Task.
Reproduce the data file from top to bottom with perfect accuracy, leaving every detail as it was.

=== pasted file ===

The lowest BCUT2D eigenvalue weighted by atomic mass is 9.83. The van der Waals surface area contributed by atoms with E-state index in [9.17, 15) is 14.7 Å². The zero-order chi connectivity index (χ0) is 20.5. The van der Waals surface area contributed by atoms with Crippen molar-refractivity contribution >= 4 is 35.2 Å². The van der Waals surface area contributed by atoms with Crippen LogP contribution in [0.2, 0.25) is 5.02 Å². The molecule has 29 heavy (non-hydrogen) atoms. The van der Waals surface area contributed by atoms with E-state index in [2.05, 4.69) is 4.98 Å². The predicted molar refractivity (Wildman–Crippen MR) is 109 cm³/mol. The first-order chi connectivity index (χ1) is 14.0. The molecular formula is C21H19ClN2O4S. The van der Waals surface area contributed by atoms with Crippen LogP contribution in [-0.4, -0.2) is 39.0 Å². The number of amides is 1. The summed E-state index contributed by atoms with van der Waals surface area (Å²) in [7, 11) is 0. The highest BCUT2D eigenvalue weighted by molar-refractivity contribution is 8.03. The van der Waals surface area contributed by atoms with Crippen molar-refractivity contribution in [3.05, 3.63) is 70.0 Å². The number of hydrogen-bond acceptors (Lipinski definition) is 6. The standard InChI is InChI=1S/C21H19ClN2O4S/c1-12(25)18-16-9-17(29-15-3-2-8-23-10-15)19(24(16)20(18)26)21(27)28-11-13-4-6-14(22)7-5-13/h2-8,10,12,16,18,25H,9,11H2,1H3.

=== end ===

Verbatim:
The lowest BCUT2D eigenvalue weighted by atomic mass is 9.83. The van der Waals surface area contributed by atoms with E-state index in [9.17, 15) is 14.7 Å². The zero-order chi connectivity index (χ0) is 20.5. The van der Waals surface area contributed by atoms with Crippen molar-refractivity contribution >= 4 is 35.2 Å². The van der Waals surface area contributed by atoms with Crippen LogP contribution in [0.2, 0.25) is 5.02 Å². The molecule has 29 heavy (non-hydrogen) atoms. The van der Waals surface area contributed by atoms with E-state index in [2.05, 4.69) is 4.98 Å². The predicted molar refractivity (Wildman–Crippen MR) is 109 cm³/mol. The first-order chi connectivity index (χ1) is 14.0. The molecular formula is C21H19ClN2O4S. The van der Waals surface area contributed by atoms with Crippen LogP contribution in [-0.4, -0.2) is 39.0 Å². The number of amides is 1. The summed E-state index contributed by atoms with van der Waals surface area (Å²) in [7, 11) is 0. The highest BCUT2D eigenvalue weighted by molar-refractivity contribution is 8.03. The van der Waals surface area contributed by atoms with Crippen molar-refractivity contribution in [3.05, 3.63) is 70.0 Å². The number of hydrogen-bond acceptors (Lipinski definition) is 6. The standard InChI is InChI=1S/C21H19ClN2O4S/c1-12(25)18-16-9-17(29-15-3-2-8-23-10-15)19(24(16)20(18)26)21(27)28-11-13-4-6-14(22)7-5-13/h2-8,10,12,16,18,25H,9,11H2,1H3.